The United Nations has rejected a bid from a nonprofit journalist advocacy group that wanted "consultative status," a ranking that would have given them greater access to U.N. meetings.
For the Committee to Protect Journalists (CPJ), which works to "defend the right of journalists to report the news without fear of reprisal," the ruling was seen as rebuke from governments that oppose their mission.
“It is sad that the U.N., which has taken up the issue of press freedom through Security Council and General Assembly resolutions and through the adoption of the U.N. Action Plan, has denied accreditation to CPJ, which has a deep and useful knowledge that would inform decision making," CPJ Executive Director Joel Simon said in a statement.
Consultative status would have ensured CPJ’s ability to access U.N. bodies and proceedings, and allowed it to host independent journalists and organizations at the U.N.
More than 4,000 other nongovernment organizations currently have active consultative status, according to the U.N. However rights groups such as Freedom House and others have been accused by U.N. members of carrying out political agendas, imperiling their status.
In the vote on CPJ's bid, of the 19 representatives on the committee, 10 voted against CPJ’s application, six voted in favor and three abstained.
Dr. Courtney Radsch, advocacy director at CPJ said, “Obviously we’re disappointed, but not terribly surprised. It’s heartening to see how many organizations, leaders and journalists have come to speak on our behalf, including Ban Ki-Moon.”
Ban is secretary-general of the United Nations.
Committee members representing China, Cuba, Russia and Pakistan were among those voting against CPJ’s application for consultative status. South Africa also voted “no”, but said it was because of procedural questions, not because South Africa objects to CPJ's application.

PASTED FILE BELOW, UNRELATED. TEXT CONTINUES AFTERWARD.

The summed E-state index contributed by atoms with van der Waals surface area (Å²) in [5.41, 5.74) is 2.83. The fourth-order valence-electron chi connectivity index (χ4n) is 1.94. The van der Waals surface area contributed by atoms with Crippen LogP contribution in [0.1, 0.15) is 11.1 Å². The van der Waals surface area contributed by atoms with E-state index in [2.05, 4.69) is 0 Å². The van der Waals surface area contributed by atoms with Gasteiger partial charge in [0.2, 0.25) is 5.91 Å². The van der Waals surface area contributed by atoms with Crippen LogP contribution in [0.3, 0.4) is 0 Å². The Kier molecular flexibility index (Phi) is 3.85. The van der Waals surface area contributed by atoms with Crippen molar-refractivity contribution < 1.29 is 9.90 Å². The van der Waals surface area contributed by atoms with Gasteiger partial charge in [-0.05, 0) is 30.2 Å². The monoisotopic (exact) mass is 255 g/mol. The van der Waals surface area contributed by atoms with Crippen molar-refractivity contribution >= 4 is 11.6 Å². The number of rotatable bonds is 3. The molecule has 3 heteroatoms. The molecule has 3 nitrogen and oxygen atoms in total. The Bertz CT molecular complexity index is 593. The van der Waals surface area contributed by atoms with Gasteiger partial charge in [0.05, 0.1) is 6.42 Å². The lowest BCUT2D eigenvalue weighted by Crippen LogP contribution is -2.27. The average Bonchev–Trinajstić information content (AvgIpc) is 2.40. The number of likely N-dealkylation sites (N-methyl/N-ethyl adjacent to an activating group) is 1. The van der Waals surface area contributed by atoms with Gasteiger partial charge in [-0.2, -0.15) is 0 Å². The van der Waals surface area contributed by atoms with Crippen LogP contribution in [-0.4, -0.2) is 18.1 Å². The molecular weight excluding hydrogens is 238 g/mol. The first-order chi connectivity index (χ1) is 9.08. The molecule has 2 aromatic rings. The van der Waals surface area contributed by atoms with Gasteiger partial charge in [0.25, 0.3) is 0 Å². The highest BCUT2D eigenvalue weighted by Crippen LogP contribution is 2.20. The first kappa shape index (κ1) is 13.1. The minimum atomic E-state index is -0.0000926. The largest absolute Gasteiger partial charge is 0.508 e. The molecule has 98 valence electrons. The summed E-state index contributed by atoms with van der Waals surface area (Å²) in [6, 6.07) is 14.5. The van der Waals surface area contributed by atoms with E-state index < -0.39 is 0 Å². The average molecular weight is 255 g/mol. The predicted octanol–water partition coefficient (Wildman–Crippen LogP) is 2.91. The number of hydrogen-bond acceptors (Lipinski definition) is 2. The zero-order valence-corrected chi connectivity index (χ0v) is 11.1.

Rejection seen as campaign
Dr. Robert Herman, vice president for international programs at Freedom House, a watchdog organization with goals similar to CPJ, sees the rejection as part of a campaign against rights groups.
“They’re engaged in a systematic effort not just to stifle dissent, but also to prevent civil society organizations, particularly those that are involved in democracy and human rights, from carrying out their work domestically," Herman said.
He said that ultimately the governments want to block groups that highlight rights abuses from bringing those issues into the United Nations.
“The whole process has become so politicized. If you look at the governments that are on there, voting about whether to give consultative status to organizations that at home they would never tolerate or allow to operate ... when they have the ability to vote to keep them away from the U.N., they’re going to exercise that,” Herman said.
“The deeper question is how can the U.N. allow this to happen? That they have a composition of membership like this is a serious problem,” he added.